The patient had several SRS-like signs. His remarkable prenatal and postnatal growth retardation and severe feeding difficulty were compatible with SRS. He also had body asymmetry and relative macrocephaly with a prominent forehead (Fig. 1A–C). His clinical features fulfilled all six diagnostic criteria of SRS (Netchine-Harbison clinical scoring system; meeting four or more criteria confirms the diagnosis)9. He also had brachydactyly of the fifth fingers (Fig. 1C) and excessive perspiration. No episode of hypoglycemia was recognized.
Sequencing analysis with a panel including causative genes for urea cycle disorders (ARG1, ASL, ASS1, CPS1, NAGS, OTC, and SLC25A15) revealed a homozygous variant in intron 15 of ASL (NC_000007:c.1144-9 G > A) in the patient. To clarify whether the variant caused splicing alterations, we sequenced ASL transcripts in immortalized lymphoblastoid cell lines established from the peripheral lymphocytes of the patient and his parents. We amplified a region encompassing the boundary of exons 15 and 16 of ASL (primer sequences: forward primer, 5′-CACCAAGAGAACATGGGACA-3′; reverse primer, 5′-CCTGCAGTGACAGCTGGTT-3′) to perform direct sequencing. As a result, we observed a splicing alteration that resulted in a seven-nucleotide insertion (c.1143_1144insCACCCAG) in the transcripts of the patient and his mother, whereas the splicing in the father was normal (Fig. 2A, B). The insertion observed in the patient and his mother was predicted to result in the p.(Met382Hisfs*94) variant with the stop codon in the last exon. The variant was predicted to disrupt a C-terminal region involved in four enzymatically active sites of the homotetramers of the ASL protein (Supplementary Fig. S1), leading to a loss of function of the enzyme. The same variant was previously identified in a patient with ASA12.
Trio genotyping showed that the patient’s mother had the same variant in a heterozygous state, whereas the father did not have the variant. These results indicated that the patient had UPD(7)mat or hemizygosity associated with paternal deletion. To distinguish these two conditions, we performed microarray-based comparative genomic hybridization and SNP genotyping (Fig. 2C). As a result, we found that the patient had loss of heterozygosity (LOH) on two segmental regions (~93 Mb in total) of chromosome 7, one of which encompassed ASL (Fig. 2C). No other chromosome had an LOH of >5 Mb. No copy number alteration was identified in chromosome 7. These results strongly suggested that this patient had a maternal isodisomy encompassing ASL. Moreover, microsatellite analysis for nine loci on chromosome 7 (Supplementary Table S3) showed that the patient had maternal UPD of chromosome 7, which consisted of both heterodisomy and isodisomy (Fig. 2D and Supplementary Table S3).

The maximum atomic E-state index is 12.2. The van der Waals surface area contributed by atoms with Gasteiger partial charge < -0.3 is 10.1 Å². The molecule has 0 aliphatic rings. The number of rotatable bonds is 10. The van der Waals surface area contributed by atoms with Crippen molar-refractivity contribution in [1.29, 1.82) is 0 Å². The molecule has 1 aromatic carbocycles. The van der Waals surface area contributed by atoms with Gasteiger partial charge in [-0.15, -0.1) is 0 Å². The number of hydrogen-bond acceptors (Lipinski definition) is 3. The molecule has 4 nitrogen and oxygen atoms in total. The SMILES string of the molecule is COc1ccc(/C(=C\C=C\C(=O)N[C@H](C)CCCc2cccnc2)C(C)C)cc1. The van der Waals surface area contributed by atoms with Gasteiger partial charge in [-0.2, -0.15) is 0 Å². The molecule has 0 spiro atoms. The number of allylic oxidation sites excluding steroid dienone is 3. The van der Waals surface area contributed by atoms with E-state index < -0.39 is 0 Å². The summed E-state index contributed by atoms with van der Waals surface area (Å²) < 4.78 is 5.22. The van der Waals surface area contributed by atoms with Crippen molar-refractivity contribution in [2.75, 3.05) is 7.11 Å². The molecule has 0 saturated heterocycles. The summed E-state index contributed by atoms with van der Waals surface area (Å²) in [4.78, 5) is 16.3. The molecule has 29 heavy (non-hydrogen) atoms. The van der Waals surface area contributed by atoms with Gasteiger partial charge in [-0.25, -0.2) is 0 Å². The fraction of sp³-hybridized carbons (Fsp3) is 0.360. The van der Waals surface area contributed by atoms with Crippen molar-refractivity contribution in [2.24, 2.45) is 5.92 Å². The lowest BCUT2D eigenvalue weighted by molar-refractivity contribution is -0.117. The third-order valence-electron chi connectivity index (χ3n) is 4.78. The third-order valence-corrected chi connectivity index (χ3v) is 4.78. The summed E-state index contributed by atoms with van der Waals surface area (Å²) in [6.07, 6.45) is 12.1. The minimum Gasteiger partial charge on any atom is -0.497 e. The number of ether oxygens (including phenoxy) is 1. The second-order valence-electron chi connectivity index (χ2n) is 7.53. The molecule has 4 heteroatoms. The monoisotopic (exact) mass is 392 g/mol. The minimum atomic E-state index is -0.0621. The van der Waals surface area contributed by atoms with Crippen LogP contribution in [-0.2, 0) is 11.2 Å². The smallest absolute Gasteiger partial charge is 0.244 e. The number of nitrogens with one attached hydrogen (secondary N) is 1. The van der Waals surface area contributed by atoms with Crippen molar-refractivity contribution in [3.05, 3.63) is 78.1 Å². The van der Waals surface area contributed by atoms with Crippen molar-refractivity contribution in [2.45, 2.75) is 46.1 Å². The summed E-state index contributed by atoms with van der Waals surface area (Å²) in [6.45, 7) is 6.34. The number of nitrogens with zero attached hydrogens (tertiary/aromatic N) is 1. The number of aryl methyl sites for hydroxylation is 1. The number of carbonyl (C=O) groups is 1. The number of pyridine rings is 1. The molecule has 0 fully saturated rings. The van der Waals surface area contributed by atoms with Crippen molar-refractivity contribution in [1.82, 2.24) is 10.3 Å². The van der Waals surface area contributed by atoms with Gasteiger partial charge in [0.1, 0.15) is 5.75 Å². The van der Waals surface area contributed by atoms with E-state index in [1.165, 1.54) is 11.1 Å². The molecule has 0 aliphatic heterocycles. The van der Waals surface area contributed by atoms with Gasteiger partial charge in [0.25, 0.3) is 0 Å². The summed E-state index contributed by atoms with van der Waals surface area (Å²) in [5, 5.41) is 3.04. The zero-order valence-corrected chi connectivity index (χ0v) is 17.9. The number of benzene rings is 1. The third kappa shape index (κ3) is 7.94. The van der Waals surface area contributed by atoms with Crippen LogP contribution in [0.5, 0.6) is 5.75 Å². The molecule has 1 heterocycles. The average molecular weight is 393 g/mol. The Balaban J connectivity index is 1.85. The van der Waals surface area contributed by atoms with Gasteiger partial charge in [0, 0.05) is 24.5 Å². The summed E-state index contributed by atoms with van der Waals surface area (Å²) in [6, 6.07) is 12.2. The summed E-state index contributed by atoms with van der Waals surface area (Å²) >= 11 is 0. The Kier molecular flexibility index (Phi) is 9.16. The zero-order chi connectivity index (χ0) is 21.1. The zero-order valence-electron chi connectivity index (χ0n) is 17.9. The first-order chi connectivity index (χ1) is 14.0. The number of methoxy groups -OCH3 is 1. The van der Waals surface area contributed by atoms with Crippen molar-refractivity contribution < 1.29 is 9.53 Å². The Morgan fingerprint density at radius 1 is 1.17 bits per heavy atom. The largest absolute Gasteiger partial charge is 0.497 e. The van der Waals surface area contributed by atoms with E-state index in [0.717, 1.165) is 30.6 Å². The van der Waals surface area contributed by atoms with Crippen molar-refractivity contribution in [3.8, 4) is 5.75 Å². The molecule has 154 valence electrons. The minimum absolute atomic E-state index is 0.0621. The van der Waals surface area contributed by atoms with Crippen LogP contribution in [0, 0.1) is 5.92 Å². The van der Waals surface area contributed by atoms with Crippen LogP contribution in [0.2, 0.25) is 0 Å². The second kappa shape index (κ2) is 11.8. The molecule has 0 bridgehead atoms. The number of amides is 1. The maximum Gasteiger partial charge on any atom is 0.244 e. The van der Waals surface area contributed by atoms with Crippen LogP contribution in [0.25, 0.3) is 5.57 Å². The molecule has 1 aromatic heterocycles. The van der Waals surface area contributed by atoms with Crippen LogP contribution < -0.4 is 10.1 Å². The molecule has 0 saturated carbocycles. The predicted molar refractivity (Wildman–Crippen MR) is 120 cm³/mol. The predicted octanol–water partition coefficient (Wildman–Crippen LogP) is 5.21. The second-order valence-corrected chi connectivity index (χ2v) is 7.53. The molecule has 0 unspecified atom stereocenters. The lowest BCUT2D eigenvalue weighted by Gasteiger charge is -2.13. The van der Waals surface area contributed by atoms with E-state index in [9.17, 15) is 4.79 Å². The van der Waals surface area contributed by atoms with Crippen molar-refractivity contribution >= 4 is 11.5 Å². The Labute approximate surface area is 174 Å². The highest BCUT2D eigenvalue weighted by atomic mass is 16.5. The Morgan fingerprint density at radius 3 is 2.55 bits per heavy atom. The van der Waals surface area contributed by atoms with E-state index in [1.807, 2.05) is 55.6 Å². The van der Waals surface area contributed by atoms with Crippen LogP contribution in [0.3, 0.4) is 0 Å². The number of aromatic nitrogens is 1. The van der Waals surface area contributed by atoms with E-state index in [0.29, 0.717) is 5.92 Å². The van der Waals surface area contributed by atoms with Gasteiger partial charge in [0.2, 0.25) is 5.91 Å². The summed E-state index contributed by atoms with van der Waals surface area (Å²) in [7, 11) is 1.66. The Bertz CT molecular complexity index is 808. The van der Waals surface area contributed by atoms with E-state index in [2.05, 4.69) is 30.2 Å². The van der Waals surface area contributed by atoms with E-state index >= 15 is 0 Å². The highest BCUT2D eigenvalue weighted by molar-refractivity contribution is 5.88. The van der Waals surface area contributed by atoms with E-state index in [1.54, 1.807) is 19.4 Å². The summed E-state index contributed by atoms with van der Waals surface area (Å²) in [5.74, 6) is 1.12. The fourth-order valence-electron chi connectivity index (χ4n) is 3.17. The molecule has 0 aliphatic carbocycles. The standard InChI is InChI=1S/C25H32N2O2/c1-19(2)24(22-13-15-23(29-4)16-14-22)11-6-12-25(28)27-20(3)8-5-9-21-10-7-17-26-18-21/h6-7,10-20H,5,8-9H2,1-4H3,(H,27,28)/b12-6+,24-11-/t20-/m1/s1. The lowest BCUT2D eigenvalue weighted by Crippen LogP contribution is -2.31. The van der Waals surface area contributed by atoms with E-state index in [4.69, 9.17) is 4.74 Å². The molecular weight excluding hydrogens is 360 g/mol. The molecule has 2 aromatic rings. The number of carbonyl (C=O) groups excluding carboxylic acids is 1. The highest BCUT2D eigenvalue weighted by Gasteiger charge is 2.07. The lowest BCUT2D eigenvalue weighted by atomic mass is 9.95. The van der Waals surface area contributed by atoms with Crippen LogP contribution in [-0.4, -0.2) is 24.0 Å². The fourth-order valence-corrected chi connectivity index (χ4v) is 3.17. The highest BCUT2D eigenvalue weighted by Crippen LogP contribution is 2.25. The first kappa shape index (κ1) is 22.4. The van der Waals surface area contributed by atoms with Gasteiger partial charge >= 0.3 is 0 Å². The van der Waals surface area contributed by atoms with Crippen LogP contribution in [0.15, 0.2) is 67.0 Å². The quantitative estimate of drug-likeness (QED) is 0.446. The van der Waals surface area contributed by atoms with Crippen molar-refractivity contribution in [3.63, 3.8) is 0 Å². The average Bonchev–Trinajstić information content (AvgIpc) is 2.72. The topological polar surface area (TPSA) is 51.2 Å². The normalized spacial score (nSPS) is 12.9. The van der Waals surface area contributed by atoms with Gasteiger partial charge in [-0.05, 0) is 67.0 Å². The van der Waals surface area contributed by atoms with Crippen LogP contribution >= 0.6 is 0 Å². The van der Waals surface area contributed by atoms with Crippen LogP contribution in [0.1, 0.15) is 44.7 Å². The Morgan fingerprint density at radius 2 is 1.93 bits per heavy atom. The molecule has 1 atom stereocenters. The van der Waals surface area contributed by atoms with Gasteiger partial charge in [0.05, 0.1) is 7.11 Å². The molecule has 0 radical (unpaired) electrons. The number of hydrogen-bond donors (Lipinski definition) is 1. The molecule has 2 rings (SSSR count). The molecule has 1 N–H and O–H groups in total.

This report describes a patient who presented with the comorbidity of ASA and SRS. ASA was presumably caused by a pathogenic intronic variant of ASL in the patient, which was unmasked by maternal isodisomy. The intronic variant resulted in a splicing alteration that caused a translational frameshift. The abnormal transcript probably escaped nonsense-mediated mRNA decay, given the frameshift with the premature termination codon in the last exon13. Nevertheless, this variant was likely pathogenic because the affected C-terminal region was involved in the four enzymatic sites of the ASL homotetramer (Supplementary Fig. S1)14. The SRS-like phenotypes of the patient (Supplementary Table S1) cannot be explained by ASA. Along with these SRS-like signs, atypical trio genotypes (homozygous variants in the child with the absence of the same variant in the father) strongly indicated that UPD(7)mat contributed to the phenotype. Microsatellite analysis confirmed UPD(7)mat.